The climate reconstruction in Shandong Peninsula, northern China, during the last millennium based on stalagmite laminae together with a comparison to δ18O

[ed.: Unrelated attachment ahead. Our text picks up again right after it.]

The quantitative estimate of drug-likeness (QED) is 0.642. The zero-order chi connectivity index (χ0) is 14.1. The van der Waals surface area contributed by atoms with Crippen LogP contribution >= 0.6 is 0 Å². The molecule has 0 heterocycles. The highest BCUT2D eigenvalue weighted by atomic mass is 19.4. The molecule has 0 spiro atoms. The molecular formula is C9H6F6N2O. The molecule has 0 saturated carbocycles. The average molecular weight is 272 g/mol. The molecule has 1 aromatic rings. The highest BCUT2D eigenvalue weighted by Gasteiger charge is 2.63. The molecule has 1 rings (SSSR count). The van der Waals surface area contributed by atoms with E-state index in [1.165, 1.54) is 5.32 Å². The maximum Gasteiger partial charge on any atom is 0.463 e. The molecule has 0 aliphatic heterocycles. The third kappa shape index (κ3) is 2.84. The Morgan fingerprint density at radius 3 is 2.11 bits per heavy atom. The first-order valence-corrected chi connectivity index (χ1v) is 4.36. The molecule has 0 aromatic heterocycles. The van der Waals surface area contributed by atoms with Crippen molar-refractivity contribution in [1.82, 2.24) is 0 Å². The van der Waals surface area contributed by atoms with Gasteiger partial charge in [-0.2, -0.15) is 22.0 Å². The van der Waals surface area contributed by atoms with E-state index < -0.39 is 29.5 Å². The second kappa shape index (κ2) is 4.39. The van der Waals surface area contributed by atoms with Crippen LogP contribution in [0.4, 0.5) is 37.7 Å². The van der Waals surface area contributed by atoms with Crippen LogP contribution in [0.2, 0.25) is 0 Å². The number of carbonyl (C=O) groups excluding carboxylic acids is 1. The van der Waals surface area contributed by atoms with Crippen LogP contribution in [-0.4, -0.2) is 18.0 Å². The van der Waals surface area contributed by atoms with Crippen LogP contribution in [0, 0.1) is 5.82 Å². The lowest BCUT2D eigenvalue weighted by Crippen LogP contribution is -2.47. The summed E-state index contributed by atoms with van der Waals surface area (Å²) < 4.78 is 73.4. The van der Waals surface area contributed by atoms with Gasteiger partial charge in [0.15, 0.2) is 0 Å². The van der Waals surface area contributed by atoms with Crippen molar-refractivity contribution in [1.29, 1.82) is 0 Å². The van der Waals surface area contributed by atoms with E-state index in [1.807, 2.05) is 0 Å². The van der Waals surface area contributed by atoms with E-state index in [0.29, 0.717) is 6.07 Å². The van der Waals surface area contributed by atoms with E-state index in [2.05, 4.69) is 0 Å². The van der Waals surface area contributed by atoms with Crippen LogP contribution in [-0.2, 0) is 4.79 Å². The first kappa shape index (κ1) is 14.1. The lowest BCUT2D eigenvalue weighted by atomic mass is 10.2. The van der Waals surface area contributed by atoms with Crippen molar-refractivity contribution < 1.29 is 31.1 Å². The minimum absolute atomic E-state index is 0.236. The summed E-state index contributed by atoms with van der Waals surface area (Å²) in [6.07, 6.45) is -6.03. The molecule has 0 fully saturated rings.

Abstract. Stalagmite ky1, with a length of 75 mm and the upper part (from top to 42.769 mm depth) consisting of 678 laminae, was collected from Kaiyuan Cave in the coastal area of Shandong Peninsula, northern China, located in a warm temperate zone in the East Asia monsoon area. Based on high-precision dating with the U–230Th technique and continuous counting of laminae, the 1st and 678th laminae have been confirmed to be AD 1894 ± 20 and 1217 ± 20 from top to bottom, respectively. By the measurement of laminae thickness and δ18O ratios, we haved obtained the time series data of thickness of laminae and δ18O ratios from AD 1217 ± 20 to 1894 ± 20, analyzed the climatic–environmental meaning of variations in the thickness of laminae, which have a good correspondence with the cumulative departure curve of the drought–waterlog index in the historical period. The results show that, in the ∼ 678 years from AD 1217 ± 20 to 1894 ± 20, both the thickness of the laminae and the degree of fluctuation in the thickness of the laminae of stalagmite ky1 have obvious stages of variation and are completely synchronized with the contemporaneous intensity of the summer monsoons and precipitation as time changed. There is a negative correlation between the thickness of the laminae and the summer monsoon intensity and precipitation. There is a positive correlation between the degree of fluctuation in the thickness of the laminae and both the intensity of the summer monsoons and the precipitation. Therefore, for the Kaiyuan Cave in the coastal area of both the warm temperate zone and the East Asia monsoon area, the variations in the thickness of the laminae are not only related to the change in the climatic factors themselves but also related to the degree of climatic stability. In the coastal area belonging to the warm temperate zone and the East Asia monsoon area, the climate change between the LIA (Little Ice Age) and the MWP (Medieval Warm Period), in addition to less precipitation and low temperatures (a type of dry and cold climate), also shows an obviously decreasing trend in the degree of climatic stability.